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Avoid These Five Common Portfolio Mistakes

Editor's Note: This article ran originally in May 2002.

One of the things I like most about writing for RealMoney is the dialogue I have with readers. They send me all sorts of interesting comments and opinions, and in return, they get inside the head of an active money manager, one whose opinions are outside the mainstream -- or should I say maelstrom -- that is Wall Street.

I have to ask my readers to forgive me on this one, though: Sometimes I use your emails as a contrary indicator. When I solicited suggestions last October for a list of promising stocks, roughly 80% of the names proffered were tech and telco names. I considered the amazing level of interest in those sectors to be one more indication that last cycle's excess has yet to be purged.

In a previous column , I noted that much of my research effort is focused on evaluating the risk of particular equities. I'm more concerned with prospective downside than with prospective upside. Correspondingly, individual investors would do well to concentrate on avoiding mistakes in their portfolios. In my emails from investors, I'm seeing and hearing about many portfolio mistakes that readers are currently making. Here are a few of them:

Mistake No. 1: Going to cash

I get lots of emails from people who are fully invested in cash. I know that many market pundits are in cash as well. In terms of basic investing philosophy, I disagree with this position.

While I understand the need for a reasonable amount of cash in a portfolio, I'd rather purchase undervalued businesses that generate free-cash-flow yields well above the 2% yield that money market funds earn. Several of the companies that I've highlighted for RealMoney readers fit the bill, such as Liz Claiborne (LIZ), Ethan Allen (ETH) and Raymond James Financial (RJF).

Mistake No. 2: Owning an S&P index fund

I know this market is tough, but don't make the mistake of socking your money away in an S&P 500 index fund and forgetting about it. This cycle is all about selectivity. You can make a buck or two if you're in the right companies at the right price. But buying into a broad-based fund that's excessively exposed to overvalued big-cap growth -- like S&P index funds -- is a prescription for mediocrity at best and for substantial capital losses at worst.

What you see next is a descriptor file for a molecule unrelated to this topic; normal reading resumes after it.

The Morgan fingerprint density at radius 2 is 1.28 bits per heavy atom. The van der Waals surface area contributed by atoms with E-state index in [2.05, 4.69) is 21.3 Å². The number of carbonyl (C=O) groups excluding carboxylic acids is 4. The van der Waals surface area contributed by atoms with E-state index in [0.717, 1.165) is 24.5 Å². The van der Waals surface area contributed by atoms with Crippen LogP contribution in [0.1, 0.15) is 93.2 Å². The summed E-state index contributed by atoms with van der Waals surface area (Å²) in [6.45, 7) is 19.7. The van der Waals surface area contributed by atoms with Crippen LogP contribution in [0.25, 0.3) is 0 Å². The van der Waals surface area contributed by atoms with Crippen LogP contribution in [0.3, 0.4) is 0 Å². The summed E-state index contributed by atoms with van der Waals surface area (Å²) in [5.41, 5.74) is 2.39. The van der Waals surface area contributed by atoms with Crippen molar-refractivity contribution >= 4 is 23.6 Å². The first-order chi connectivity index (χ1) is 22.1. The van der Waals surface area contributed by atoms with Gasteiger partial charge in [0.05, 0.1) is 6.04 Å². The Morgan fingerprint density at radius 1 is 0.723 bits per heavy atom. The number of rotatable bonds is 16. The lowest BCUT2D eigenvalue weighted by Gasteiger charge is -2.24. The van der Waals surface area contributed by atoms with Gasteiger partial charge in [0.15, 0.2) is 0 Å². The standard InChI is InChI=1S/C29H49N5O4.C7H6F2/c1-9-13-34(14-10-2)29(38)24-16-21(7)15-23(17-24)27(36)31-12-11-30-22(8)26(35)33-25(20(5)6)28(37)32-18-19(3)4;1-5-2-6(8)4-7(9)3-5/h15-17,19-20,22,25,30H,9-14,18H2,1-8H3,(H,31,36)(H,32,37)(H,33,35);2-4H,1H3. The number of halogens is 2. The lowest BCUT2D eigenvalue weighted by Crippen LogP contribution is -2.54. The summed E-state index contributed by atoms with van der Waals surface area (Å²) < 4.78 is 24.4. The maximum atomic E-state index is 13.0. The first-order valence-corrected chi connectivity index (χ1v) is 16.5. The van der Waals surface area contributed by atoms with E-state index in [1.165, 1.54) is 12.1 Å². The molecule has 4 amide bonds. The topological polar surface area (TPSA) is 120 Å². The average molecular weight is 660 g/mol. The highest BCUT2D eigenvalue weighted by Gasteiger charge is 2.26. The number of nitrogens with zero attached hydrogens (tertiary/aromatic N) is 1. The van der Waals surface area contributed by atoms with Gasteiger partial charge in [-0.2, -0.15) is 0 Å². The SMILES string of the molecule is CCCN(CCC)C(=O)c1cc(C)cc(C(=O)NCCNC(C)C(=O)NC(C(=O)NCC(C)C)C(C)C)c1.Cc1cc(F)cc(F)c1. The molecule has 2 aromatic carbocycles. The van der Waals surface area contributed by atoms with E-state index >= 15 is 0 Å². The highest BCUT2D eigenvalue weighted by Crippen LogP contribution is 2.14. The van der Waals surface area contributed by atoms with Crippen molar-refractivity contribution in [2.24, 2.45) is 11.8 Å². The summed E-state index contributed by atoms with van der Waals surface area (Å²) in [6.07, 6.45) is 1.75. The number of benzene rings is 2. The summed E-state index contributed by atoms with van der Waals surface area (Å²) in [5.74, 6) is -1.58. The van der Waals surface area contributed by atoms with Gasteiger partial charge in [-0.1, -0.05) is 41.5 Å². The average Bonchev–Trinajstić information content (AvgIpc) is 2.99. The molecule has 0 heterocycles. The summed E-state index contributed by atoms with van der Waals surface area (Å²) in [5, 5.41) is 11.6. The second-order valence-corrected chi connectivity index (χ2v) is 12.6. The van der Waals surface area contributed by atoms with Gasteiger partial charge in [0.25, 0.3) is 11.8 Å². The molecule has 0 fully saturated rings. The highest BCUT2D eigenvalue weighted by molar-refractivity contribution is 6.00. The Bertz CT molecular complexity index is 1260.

Mistake No. 3: Owning companies with suspect management

There are enough compelling ideas in this market to warrant eliminating companies with suspect management. I've warned investors in blunt terms -- in a column last November and again in early March -- to avoid Tyco (TYC). I can't measure the underlying business value of a company whose management and numbers can't be trusted.

Mistake No. 4: Owning companies with phantom earnings

There's no reason to own companies that produce low-quality, suspect earnings. The last cycle was marked by the unreal; this cycle is about "real companies" with "real earnings." Real earnings, at least according to the accounting that I understand, means that I have to say no! to companies that do the following:

  • Include gains in net income, like Intel (INTC) does .

  • Emphasize pro forma earnings, like Amazon (AMZN) does . You can get cross-eyed comparing Amazon's pro forma profit with its GAAP losses.

  • Exclude material stock-option expense. For example, Cisco (CSCO) would've had 40% lower earnings a year ago if it had deducted stock options as an expense.

  • Include gains in selling, general and administrative expense. IBM (IBM) can get away with this because, well, it's IBM.

  • Include pension income. General Electric (GE) will have pension expense to report soon enough.

Mistake No. 5: Not following your money managers

Mistakes are part of the game in investing. If you're unwilling to make a mistake, then don't invest. But money managers make some mistakes that are difficult to sanction -- mistakes of ineptitude or laziness. Take a look at the stocks in the portfolio of your mutual fund for the past few months. It will tell you a lot about how your money manager thinks and how he or she approaches a difficult market.


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Arne Alsin is the founder and principal of Alsin Capital Management, an Oregon-based investment advisor specializing in turnaround situations. At time of publication in May 2002, Alsin and/or ACM was long Liz Claiborne, Ethan Allen and Raymond James, although holdings can change at any time. Under no circumstances does the information in this column represent a recommendation to buy or sell stocks. Alsin appreciates your feedback and invites you to send it to arne@alsincapital.com.

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